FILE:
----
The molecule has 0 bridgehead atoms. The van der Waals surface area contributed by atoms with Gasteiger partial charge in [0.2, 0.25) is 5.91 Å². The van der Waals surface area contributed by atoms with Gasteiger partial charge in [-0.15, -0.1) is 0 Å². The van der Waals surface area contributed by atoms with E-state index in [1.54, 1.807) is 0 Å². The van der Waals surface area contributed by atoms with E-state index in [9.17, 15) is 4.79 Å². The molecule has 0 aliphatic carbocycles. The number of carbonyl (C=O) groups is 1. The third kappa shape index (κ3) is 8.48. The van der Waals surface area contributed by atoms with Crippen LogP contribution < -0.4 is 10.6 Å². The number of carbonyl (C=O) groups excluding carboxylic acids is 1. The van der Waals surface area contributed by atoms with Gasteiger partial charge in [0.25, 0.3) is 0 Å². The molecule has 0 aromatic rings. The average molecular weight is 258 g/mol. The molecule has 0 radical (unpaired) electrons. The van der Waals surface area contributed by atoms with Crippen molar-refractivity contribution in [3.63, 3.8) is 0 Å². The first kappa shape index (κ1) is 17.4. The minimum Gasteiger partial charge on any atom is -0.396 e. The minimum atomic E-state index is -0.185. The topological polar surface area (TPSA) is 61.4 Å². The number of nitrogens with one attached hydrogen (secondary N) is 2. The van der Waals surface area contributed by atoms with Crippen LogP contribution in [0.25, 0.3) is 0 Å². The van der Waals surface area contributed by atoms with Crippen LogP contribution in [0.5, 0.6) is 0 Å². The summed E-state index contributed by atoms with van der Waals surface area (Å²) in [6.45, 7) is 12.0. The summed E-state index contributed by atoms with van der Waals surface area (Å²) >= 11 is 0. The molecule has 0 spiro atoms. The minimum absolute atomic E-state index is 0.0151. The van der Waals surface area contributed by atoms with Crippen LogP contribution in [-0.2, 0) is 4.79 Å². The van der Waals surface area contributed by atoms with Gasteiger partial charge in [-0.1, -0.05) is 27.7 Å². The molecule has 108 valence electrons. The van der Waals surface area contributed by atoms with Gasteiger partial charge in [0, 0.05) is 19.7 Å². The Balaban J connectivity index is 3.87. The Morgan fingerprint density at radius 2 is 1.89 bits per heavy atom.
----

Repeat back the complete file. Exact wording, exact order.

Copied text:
The molecule has 0 bridgehead atoms. The van der Waals surface area contributed by atoms with Gasteiger partial charge in [0.2, 0.25) is 5.91 Å². The van der Waals surface area contributed by atoms with Gasteiger partial charge in [-0.15, -0.1) is 0 Å². The van der Waals surface area contributed by atoms with E-state index in [1.54, 1.807) is 0 Å². The van der Waals surface area contributed by atoms with E-state index in [9.17, 15) is 4.79 Å². The molecule has 0 aliphatic carbocycles. The number of carbonyl (C=O) groups is 1. The third kappa shape index (κ3) is 8.48. The van der Waals surface area contributed by atoms with Crippen LogP contribution < -0.4 is 10.6 Å². The number of carbonyl (C=O) groups excluding carboxylic acids is 1. The van der Waals surface area contributed by atoms with Gasteiger partial charge in [0.25, 0.3) is 0 Å². The molecule has 0 aromatic rings. The average molecular weight is 258 g/mol. The molecule has 0 radical (unpaired) electrons. The van der Waals surface area contributed by atoms with Crippen molar-refractivity contribution in [3.63, 3.8) is 0 Å². The first kappa shape index (κ1) is 17.4. The minimum Gasteiger partial charge on any atom is -0.396 e. The minimum atomic E-state index is -0.185. The topological polar surface area (TPSA) is 61.4 Å². The number of nitrogens with one attached hydrogen (secondary N) is 2. The van der Waals surface area contributed by atoms with Crippen LogP contribution in [0.25, 0.3) is 0 Å². The van der Waals surface area contributed by atoms with Crippen LogP contribution in [0.5, 0.6) is 0 Å². The summed E-state index contributed by atoms with van der Waals surface area (Å²) in [6.45, 7) is 12.0. The summed E-state index contributed by atoms with van der Waals surface area (Å²) >= 11 is 0. The molecule has 0 spiro atoms. The minimum absolute atomic E-state index is 0.0151. The van der Waals surface area contributed by atoms with Crippen LogP contribution in [-0.2, 0) is 4.79 Å². The van der Waals surface area contributed by atoms with Gasteiger partial charge in [-0.1, -0.05) is 27.7 Å². The molecule has 108 valence electrons. The van der Waals surface area contributed by atoms with Gasteiger partial charge in [0, 0.05) is 19.7 Å². The Balaban J connectivity index is 3.87. The Morgan fingerprint density at radius 2 is 1.89 bits per heavy atom.